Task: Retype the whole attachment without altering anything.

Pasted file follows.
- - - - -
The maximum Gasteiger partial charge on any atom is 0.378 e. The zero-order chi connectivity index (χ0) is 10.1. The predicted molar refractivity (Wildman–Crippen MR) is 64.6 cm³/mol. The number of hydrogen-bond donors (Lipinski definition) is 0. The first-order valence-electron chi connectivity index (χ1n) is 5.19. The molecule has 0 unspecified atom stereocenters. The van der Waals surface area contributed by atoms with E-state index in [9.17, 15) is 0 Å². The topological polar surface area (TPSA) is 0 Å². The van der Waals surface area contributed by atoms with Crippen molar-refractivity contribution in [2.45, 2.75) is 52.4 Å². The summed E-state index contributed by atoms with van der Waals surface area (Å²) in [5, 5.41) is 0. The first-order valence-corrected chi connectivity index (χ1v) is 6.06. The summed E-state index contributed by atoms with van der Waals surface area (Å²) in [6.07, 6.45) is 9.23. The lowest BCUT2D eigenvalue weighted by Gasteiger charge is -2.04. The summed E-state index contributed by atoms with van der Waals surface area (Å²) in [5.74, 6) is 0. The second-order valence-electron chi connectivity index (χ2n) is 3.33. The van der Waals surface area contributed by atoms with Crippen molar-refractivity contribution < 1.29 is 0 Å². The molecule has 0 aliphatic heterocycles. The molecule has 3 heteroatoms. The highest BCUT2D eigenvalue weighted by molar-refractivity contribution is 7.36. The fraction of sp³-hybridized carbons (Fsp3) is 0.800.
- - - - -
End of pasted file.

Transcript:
The maximum Gasteiger partial charge on any atom is 0.378 e. The zero-order chi connectivity index (χ0) is 10.1. The predicted molar refractivity (Wildman–Crippen MR) is 64.6 cm³/mol. The number of hydrogen-bond donors (Lipinski definition) is 0. The first-order valence-electron chi connectivity index (χ1n) is 5.19. The molecule has 0 unspecified atom stereocenters. The van der Waals surface area contributed by atoms with E-state index in [9.17, 15) is 0 Å². The topological polar surface area (TPSA) is 0 Å². The van der Waals surface area contributed by atoms with Crippen molar-refractivity contribution in [2.45, 2.75) is 52.4 Å². The summed E-state index contributed by atoms with van der Waals surface area (Å²) in [5, 5.41) is 0. The first-order valence-corrected chi connectivity index (χ1v) is 6.06. The summed E-state index contributed by atoms with van der Waals surface area (Å²) in [6.07, 6.45) is 9.23. The lowest BCUT2D eigenvalue weighted by Gasteiger charge is -2.04. The summed E-state index contributed by atoms with van der Waals surface area (Å²) in [5.74, 6) is 0. The second-order valence-electron chi connectivity index (χ2n) is 3.33. The van der Waals surface area contributed by atoms with Crippen molar-refractivity contribution < 1.29 is 0 Å². The molecule has 0 aliphatic heterocycles. The molecule has 3 heteroatoms. The highest BCUT2D eigenvalue weighted by molar-refractivity contribution is 7.36. The fraction of sp³-hybridized carbons (Fsp3) is 0.800.